Ava DuVernay selected to co-chair Prada advisory board on diversity and inclusion

The filmmaker is joining Chicago artist Theaster Gates on a panel that will help ensure the company pays attention to diversity

Ava DuVernay
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After controversy and allegations of racism for hawking a Sambo-like figure in its stores, Prada has created an advisory group spearheaded by filmmaker Ava Duvernay and artist Theaster Gates to help diversify its company and restore its public image.

The Prada Diversity and Inclusion Advisory Council will be spearheaded by the two, and the purpose is to “advise the company as it invests in diverse talent development and expands opportunities for young students of color in the fashion industry,” according to a press release sent to Blavity.

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In the release, Prada CEO Miuccia Prada said, “We are thrilled to be working with long-time collaborators, Ava DuVernay and Theaster Gates, on this important initiative. We look forward to working with the Diversity and Inclusion Advisory Council to help us grow not only as a company but also as individuals.”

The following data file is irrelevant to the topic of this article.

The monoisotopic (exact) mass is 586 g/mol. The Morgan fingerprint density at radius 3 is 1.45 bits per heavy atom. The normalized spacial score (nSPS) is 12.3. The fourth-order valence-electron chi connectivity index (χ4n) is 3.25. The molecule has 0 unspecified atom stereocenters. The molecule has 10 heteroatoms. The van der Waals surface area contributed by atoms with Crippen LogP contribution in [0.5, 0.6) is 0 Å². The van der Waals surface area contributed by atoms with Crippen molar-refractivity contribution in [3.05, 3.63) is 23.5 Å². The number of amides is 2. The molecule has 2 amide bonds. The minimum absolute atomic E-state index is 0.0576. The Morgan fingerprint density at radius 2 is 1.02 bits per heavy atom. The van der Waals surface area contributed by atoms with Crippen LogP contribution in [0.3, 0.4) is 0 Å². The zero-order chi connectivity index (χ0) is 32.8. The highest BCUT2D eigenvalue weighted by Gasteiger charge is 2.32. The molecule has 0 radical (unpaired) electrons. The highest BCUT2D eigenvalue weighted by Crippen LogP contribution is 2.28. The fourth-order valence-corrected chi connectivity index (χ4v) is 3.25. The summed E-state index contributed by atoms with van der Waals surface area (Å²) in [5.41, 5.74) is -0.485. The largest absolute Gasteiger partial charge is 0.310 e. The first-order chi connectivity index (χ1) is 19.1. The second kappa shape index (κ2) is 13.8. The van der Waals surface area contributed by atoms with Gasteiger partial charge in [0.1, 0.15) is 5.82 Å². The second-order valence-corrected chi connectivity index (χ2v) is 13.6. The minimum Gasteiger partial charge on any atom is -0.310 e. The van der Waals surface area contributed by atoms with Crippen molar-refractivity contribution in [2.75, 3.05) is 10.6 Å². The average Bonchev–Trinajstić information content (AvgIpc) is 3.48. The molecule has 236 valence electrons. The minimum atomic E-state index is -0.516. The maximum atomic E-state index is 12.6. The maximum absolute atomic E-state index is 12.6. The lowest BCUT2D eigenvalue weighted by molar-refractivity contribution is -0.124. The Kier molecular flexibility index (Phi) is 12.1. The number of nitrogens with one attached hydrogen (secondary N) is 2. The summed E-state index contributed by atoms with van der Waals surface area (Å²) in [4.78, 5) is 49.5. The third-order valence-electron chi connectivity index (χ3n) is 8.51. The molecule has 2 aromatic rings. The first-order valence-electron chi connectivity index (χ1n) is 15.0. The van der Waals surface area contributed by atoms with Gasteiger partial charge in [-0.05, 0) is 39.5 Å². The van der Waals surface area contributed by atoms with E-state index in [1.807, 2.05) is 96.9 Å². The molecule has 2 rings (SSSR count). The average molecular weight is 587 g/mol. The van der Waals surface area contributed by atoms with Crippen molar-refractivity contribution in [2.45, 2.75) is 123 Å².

Prada is also partnering with universities to create internships and apprenticeships in the fashion industry for people of color.

“Prada is committed to cultivating, recruiting and retaining diverse talent to contribute to all departments of the company,” Miuccia Prada said in the press release.

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In December, Business Insider reported that Prada faced criticism and was forced to apologize for its small simian figure with black face and big red lips, which was created by Prada as part of its holiday “Pradamalia” collection.

In a statement to Business Insider, a Prada spokesperson said Prada would “withdraw all of the characters in question from display and circulation.”

“Prada Group abhors racist imagery,” Prada said in response to the uproar. “The Pradamalia are fantasy charms composed of elements of the Prada oeuvre. They are imaginary creatures not intended to have any reference to the real world and certainly not blackface. We abhor all forms of racism and racist imagery.”

The character was later removed from stores and marketing materials.

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